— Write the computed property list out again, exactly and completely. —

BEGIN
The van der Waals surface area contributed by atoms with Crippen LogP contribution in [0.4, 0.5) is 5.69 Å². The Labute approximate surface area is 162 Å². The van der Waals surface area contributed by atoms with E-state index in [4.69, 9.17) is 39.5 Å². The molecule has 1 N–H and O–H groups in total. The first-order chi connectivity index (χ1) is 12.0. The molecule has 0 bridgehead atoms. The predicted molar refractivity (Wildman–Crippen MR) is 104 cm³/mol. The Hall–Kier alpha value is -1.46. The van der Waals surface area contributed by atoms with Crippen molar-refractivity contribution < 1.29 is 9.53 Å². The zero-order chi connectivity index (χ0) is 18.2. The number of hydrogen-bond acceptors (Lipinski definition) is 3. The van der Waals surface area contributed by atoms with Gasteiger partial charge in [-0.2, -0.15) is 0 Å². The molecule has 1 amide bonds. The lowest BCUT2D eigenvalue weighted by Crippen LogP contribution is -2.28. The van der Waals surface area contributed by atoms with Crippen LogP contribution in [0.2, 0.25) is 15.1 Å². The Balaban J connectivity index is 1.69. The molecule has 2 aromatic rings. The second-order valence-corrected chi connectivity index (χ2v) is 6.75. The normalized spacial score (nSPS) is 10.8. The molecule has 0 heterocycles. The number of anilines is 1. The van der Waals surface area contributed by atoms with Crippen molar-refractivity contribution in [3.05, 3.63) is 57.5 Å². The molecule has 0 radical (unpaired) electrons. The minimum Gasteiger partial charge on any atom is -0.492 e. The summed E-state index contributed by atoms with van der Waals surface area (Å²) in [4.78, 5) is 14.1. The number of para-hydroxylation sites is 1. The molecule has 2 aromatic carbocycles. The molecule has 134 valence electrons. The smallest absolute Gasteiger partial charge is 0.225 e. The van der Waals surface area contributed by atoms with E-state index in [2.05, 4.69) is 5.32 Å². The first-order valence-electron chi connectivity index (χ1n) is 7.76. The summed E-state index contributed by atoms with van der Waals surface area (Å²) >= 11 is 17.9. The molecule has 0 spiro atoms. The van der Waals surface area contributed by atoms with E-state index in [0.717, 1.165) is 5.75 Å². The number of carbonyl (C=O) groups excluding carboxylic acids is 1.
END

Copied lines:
The van der Waals surface area contributed by atoms with Crippen LogP contribution in [0.4, 0.5) is 5.69 Å². The Labute approximate surface area is 162 Å². The van der Waals surface area contributed by atoms with E-state index in [4.69, 9.17) is 39.5 Å². The molecule has 1 N–H and O–H groups in total. The first-order chi connectivity index (χ1) is 12.0. The molecule has 0 bridgehead atoms. The predicted molar refractivity (Wildman–Crippen MR) is 104 cm³/mol. The Hall–Kier alpha value is -1.46. The van der Waals surface area contributed by atoms with Crippen molar-refractivity contribution < 1.29 is 9.53 Å². The zero-order chi connectivity index (χ0) is 18.2. The number of hydrogen-bond acceptors (Lipinski definition) is 3. The van der Waals surface area contributed by atoms with Gasteiger partial charge in [-0.2, -0.15) is 0 Å². The molecule has 1 amide bonds. The lowest BCUT2D eigenvalue weighted by Crippen LogP contribution is -2.28. The van der Waals surface area contributed by atoms with Crippen LogP contribution in [0.2, 0.25) is 15.1 Å². The Balaban J connectivity index is 1.69. The molecule has 2 aromatic rings. The second-order valence-corrected chi connectivity index (χ2v) is 6.75. The normalized spacial score (nSPS) is 10.8. The molecule has 0 heterocycles. The number of anilines is 1. The van der Waals surface area contributed by atoms with Crippen molar-refractivity contribution in [3.05, 3.63) is 57.5 Å². The molecule has 0 radical (unpaired) electrons. The minimum Gasteiger partial charge on any atom is -0.492 e. The summed E-state index contributed by atoms with van der Waals surface area (Å²) in [4.78, 5) is 14.1. The number of para-hydroxylation sites is 1. The molecule has 2 aromatic carbocycles. The molecule has 134 valence electrons. The smallest absolute Gasteiger partial charge is 0.225 e. The van der Waals surface area contributed by atoms with E-state index in [2.05, 4.69) is 5.32 Å². The first-order valence-electron chi connectivity index (χ1n) is 7.76. The summed E-state index contributed by atoms with van der Waals surface area (Å²) >= 11 is 17.9. The molecule has 0 spiro atoms. The van der Waals surface area contributed by atoms with E-state index in [0.717, 1.165) is 5.75 Å². The number of carbonyl (C=O) groups excluding carboxylic acids is 1.